This doc will track the use-case and how-to’s of the Habitat core-plans maintainership’s CI pipeline. To get started make sure your local machine has all of the following requirements. If you do not have access to the core team’s shared 1password group, you will likely need to ask a core maintainer to refresh the pipelines for you.
The Plans-CI system was built as a post-merge CI pipeline for executing automated tests against package change groups created by Builder. The CI pipeline is currently running as an “acceptance” service and consists of several different pieces all being operated by a concourse ci platform. There are two repositories that house the various scripts and images that concourse uses in it’s tasks:
The intention is to provide automation around functional testing for core-plans that ship services alongside binaries in order to guarantee a high level of quality in core packages for Habitat users.
Most of the operations in the pipeline are automated and have environmental triggers in order for tasks to get executed. There are two instances (to my knowledge) in which a user must interact with the pipeline directly and that is when a new plan or plans are added to the repo or when creating a new pipeline on a new concourse instance. Both of these operations are performed in the same way.
First you need to validate that you have all of the items listed under
Requirements fulfilled. Once you have both binaries, a core-plans checkout and a copy of the shared
settings.yml file we can get started.
Change directories into the
ci dir in your core plans checkout and make sure you see a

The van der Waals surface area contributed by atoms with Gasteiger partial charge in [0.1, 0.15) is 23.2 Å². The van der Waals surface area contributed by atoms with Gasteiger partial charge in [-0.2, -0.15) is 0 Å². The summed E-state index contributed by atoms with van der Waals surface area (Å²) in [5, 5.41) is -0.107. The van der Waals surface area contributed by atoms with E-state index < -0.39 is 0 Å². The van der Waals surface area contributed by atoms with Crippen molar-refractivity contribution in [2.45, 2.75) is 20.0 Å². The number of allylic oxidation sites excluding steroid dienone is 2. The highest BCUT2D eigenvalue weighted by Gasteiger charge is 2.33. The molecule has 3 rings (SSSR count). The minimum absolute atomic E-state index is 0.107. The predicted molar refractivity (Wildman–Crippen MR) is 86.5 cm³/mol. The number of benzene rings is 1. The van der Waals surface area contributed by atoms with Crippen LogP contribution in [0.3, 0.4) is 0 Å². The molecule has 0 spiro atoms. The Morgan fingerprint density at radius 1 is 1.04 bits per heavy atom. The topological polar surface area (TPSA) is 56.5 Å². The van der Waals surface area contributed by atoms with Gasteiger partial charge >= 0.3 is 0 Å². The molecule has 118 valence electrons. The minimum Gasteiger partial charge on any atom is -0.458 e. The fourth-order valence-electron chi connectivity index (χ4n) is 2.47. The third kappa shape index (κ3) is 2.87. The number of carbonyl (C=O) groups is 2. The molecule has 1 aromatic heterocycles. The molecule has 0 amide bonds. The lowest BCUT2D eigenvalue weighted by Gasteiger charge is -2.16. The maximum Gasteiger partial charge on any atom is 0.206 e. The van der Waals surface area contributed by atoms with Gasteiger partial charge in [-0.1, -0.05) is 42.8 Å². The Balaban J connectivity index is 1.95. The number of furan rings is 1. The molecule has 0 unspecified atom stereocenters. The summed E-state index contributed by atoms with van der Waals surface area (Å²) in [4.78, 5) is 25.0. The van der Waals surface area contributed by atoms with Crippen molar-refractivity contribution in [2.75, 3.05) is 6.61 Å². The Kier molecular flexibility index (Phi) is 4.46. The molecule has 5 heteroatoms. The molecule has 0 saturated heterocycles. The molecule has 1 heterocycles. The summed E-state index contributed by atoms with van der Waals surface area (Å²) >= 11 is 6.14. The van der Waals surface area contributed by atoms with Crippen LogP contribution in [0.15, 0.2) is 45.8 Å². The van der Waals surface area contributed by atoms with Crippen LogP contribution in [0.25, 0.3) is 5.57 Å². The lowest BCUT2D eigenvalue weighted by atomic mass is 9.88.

and a dummysettings.yml` :
$ cd core-plans/ci $ ls base.yml repipe scripts settings.yml
Now (as you could probably guess) replace the dummy
settings.yml with the one downloaded from 1password. Cat the file to make sure the values no longer read
REDACTED. Take note of the values for
$ rm settings.yml $ cp ~/Downloads/settings.yml . $ cat settings.yml
Before we can update the pipeline we need to sign into the concourse instance with the
fly binary. Enter the values for concourse.user and concourse.password as required
$ fly -t plans-ci login -c https://concourse.acceptance.habitat.sh logging in to team 'main' username: <concourse.username> password: <concourse.password> target saved
You should now be able to refresh (or do an initial configuration) of the pipeline by executing the
$ ./repipe <a whole bunch of output will drop right here> apply configuration? [yN]: y configuration updated unpaused 'habitat-ci'
This operation could take a while as there are a significant number of core packages.
The plans-ci pipeline triggers off of inbound changes to unstable packages. The intention being that as new
bldr- foobarbaz groups are created, we want to validate and test each package in the build group to ensure an inbound change hasn’t broken runtime behaviors.
The first phase of the pipeline is a build group validation. This task is the equivalent to running
hab bldr job status -s and verifying that all of the jobs in the pipeline are complete and no single job has a “Failure” status
The test phase is executed on successful validation of a build group. The phase uses the delmo binary and the test harness shipped with the package. It spins up the containers defined in the docker-compose.yml from the test harness against a docker-api in AWS.
The last phase of the pipeline collects all of the changes from a the build group and creates a “release” channel once the tests have all completed successfully. This provides an easy indicator of whether a package has been fully tested successfully and enables us to promote those release channels (as necessary) into “stable”.